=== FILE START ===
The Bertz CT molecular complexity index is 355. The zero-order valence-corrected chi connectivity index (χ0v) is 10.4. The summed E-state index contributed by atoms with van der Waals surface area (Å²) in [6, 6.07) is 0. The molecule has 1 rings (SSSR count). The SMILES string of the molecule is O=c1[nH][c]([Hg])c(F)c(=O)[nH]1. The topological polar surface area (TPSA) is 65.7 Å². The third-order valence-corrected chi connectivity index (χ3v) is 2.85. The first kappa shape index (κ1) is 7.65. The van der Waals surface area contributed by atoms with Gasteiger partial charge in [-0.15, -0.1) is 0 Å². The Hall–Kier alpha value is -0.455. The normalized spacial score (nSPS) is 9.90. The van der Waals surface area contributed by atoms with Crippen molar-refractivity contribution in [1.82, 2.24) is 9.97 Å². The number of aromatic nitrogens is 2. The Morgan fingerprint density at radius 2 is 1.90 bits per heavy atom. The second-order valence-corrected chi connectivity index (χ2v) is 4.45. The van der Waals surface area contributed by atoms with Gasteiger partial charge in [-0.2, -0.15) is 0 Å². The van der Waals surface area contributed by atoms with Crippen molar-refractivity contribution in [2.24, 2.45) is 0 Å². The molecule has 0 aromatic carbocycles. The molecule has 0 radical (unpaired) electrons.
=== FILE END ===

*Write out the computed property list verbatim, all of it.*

The Bertz CT molecular complexity index is 355. The zero-order valence-corrected chi connectivity index (χ0v) is 10.4. The summed E-state index contributed by atoms with van der Waals surface area (Å²) in [6, 6.07) is 0. The molecule has 1 rings (SSSR count). The SMILES string of the molecule is O=c1[nH][c]([Hg])c(F)c(=O)[nH]1. The topological polar surface area (TPSA) is 65.7 Å². The third-order valence-corrected chi connectivity index (χ3v) is 2.85. The first kappa shape index (κ1) is 7.65. The van der Waals surface area contributed by atoms with Gasteiger partial charge in [-0.15, -0.1) is 0 Å². The Hall–Kier alpha value is -0.455. The normalized spacial score (nSPS) is 9.90. The van der Waals surface area contributed by atoms with Crippen molar-refractivity contribution in [1.82, 2.24) is 9.97 Å². The number of aromatic nitrogens is 2. The Morgan fingerprint density at radius 2 is 1.90 bits per heavy atom. The second-order valence-corrected chi connectivity index (χ2v) is 4.45. The van der Waals surface area contributed by atoms with Gasteiger partial charge in [-0.2, -0.15) is 0 Å². The van der Waals surface area contributed by atoms with Crippen molar-refractivity contribution in [2.24, 2.45) is 0 Å². The molecule has 0 aromatic carbocycles. The molecule has 0 radical (unpaired) electrons.